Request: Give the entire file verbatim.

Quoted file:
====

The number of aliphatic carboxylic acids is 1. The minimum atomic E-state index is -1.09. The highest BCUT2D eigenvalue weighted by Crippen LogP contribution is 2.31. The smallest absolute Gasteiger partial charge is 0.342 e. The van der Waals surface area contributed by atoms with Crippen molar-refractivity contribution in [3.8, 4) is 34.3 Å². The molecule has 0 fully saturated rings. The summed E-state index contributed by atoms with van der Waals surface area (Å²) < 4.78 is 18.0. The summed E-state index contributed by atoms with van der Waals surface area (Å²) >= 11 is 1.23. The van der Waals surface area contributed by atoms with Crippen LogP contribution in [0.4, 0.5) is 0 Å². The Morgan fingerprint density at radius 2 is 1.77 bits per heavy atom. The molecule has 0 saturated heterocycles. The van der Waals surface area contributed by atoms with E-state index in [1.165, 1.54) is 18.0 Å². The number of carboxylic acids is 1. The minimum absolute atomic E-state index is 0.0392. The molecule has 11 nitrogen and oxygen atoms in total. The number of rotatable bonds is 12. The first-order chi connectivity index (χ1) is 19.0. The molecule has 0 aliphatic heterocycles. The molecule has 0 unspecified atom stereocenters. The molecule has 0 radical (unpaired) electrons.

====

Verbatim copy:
The number of aliphatic carboxylic acids is 1. The minimum atomic E-state index is -1.09. The highest BCUT2D eigenvalue weighted by Crippen LogP contribution is 2.31. The smallest absolute Gasteiger partial charge is 0.342 e. The van der Waals surface area contributed by atoms with Crippen molar-refractivity contribution in [3.8, 4) is 34.3 Å². The molecule has 0 fully saturated rings. The summed E-state index contributed by atoms with van der Waals surface area (Å²) < 4.78 is 18.0. The summed E-state index contributed by atoms with van der Waals surface area (Å²) >= 11 is 1.23. The van der Waals surface area contributed by atoms with Crippen LogP contribution in [0.4, 0.5) is 0 Å². The Morgan fingerprint density at radius 2 is 1.77 bits per heavy atom. The molecule has 0 saturated heterocycles. The van der Waals surface area contributed by atoms with E-state index in [1.165, 1.54) is 18.0 Å². The number of carboxylic acids is 1. The minimum absolute atomic E-state index is 0.0392. The molecule has 11 nitrogen and oxygen atoms in total. The number of rotatable bonds is 12. The first-order chi connectivity index (χ1) is 19.0. The molecule has 0 aliphatic heterocycles. The molecule has 0 unspecified atom stereocenters. The molecule has 0 radical (unpaired) electrons.